Mobility and Stability
I bet the majority of us have spent a little time on a foam roller or have used bands to stretch before class. At the very least, the warm-ups used in class incorporate mobility exercises for the shoulders, hips, and any other joints being emphasized that day. Since we’re all on our journey to becoming supple leopards (Kelley Starrett’s term of course), I thought I’d touch briefly on how I approach mobility – as well as its cousin – stability.
Mobility and stability are distinct topics, but very much related and equally important with regard to proper movement. First, what is mobility? A simple way to define it is being able to move a joint (such as the elbow, knee, etc.) through a range of motion, as in descending into the bottom of a squat. Stability, on the other hand, is the ability to prevent or control joint movement when it’s not needed. Some joints are meant to be mobile, and others only stable.
The model that not only helps me remember whether a joint is supposed to be mobile or stable, but also showed me how the body fits together, is the joint-by-joint approach designed by Gray Cook. This model is incredibly straightforward, and really breaks down a complex system into its simplest parts. The joint-by-joint approach is illustrated below:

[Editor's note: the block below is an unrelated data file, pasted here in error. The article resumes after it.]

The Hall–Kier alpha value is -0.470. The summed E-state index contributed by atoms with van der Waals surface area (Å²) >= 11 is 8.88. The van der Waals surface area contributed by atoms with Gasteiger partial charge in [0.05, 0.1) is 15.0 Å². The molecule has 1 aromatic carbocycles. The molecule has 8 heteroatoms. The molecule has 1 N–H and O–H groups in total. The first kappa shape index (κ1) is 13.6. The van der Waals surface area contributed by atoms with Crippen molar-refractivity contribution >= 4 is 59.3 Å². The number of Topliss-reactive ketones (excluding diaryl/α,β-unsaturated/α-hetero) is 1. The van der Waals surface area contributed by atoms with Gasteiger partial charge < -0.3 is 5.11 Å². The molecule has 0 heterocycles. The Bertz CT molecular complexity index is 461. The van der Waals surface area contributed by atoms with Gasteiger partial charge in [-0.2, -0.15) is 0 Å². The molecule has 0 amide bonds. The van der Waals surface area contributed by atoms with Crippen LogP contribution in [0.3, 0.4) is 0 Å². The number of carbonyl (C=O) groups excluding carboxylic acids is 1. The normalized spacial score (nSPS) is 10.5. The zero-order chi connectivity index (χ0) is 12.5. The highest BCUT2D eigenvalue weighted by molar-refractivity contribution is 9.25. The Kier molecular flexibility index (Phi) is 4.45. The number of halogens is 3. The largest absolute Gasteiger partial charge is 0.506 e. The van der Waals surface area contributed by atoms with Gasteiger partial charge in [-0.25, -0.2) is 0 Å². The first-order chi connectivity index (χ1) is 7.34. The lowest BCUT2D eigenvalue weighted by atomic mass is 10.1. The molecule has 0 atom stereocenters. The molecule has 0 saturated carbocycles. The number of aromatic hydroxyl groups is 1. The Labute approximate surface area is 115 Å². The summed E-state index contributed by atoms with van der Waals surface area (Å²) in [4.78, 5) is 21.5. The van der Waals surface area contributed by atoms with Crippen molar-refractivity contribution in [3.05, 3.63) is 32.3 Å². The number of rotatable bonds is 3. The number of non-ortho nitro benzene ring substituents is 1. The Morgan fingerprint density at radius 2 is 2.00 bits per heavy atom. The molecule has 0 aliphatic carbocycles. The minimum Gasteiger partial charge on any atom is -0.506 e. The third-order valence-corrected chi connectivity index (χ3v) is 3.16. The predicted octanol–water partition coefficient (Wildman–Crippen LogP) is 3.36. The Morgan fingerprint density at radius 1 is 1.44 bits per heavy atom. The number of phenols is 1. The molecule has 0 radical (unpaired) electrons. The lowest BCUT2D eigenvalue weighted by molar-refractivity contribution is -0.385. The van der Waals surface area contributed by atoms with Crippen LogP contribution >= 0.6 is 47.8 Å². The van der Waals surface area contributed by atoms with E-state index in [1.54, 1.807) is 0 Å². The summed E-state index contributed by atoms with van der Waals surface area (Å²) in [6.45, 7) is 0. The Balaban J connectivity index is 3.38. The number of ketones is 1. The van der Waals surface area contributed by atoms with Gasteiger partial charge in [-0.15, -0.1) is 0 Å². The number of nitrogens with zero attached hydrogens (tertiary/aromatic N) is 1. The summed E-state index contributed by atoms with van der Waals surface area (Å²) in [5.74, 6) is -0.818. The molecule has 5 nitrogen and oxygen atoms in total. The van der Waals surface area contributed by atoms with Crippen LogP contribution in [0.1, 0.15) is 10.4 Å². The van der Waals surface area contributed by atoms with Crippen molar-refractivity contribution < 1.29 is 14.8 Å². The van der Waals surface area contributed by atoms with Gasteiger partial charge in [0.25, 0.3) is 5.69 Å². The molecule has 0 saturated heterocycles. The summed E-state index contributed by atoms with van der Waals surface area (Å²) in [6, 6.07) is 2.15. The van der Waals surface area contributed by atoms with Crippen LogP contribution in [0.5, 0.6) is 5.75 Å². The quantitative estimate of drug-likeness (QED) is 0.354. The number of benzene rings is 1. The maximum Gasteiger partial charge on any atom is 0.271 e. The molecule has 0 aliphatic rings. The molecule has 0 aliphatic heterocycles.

The first thing to notice is that the joints alternate between mobility and stability. The ankle needs mobility, the knee needs stability, and we continue on up the chain in this pattern.
For ease of reference, the full list of the joints and their movement needs is below:
Foot – stable
Ankle – mobile
Knee – stable
Hip – mobile
Low back – stable
Mid back – mobile
Neck – stable
Shoulder blade – stable
Shoulder joint – mobile
Elbow – stable
Wrist – mobile
Hand – stable
Besides being pretty fascinating, how does this relate to CrossFit? Adhering to these “rules” of stability and mobility will help prevent injuries as well as increase performance. Let’s treat some back squat errors.
Do your knees cave in? Ensure you have full ankle mobility, hip mobility, and foot stability. A problem could be caused by a dysfunction of any or all of these. Nobody wants to tear an ACL, and I guarantee that fixing the valgus knee collapse will also lead to a bigger back squat!
Torso collapse? Check ankle mobility, hip mobility, and mid-back mobility.
Trouble keeping a neutral spine? (aka “butt wink”) Mobility of the ankles, hips, and mid-back still apply, but consider adding some lower-back strengthening exercises to ensure proper lumbar stability is achieved.
This is just a brief example of how mobility and stability work together in the human body. If you ensure that each joint is doing what it’s made to do, you’re on the way to better movement, less injuries, and more PRs.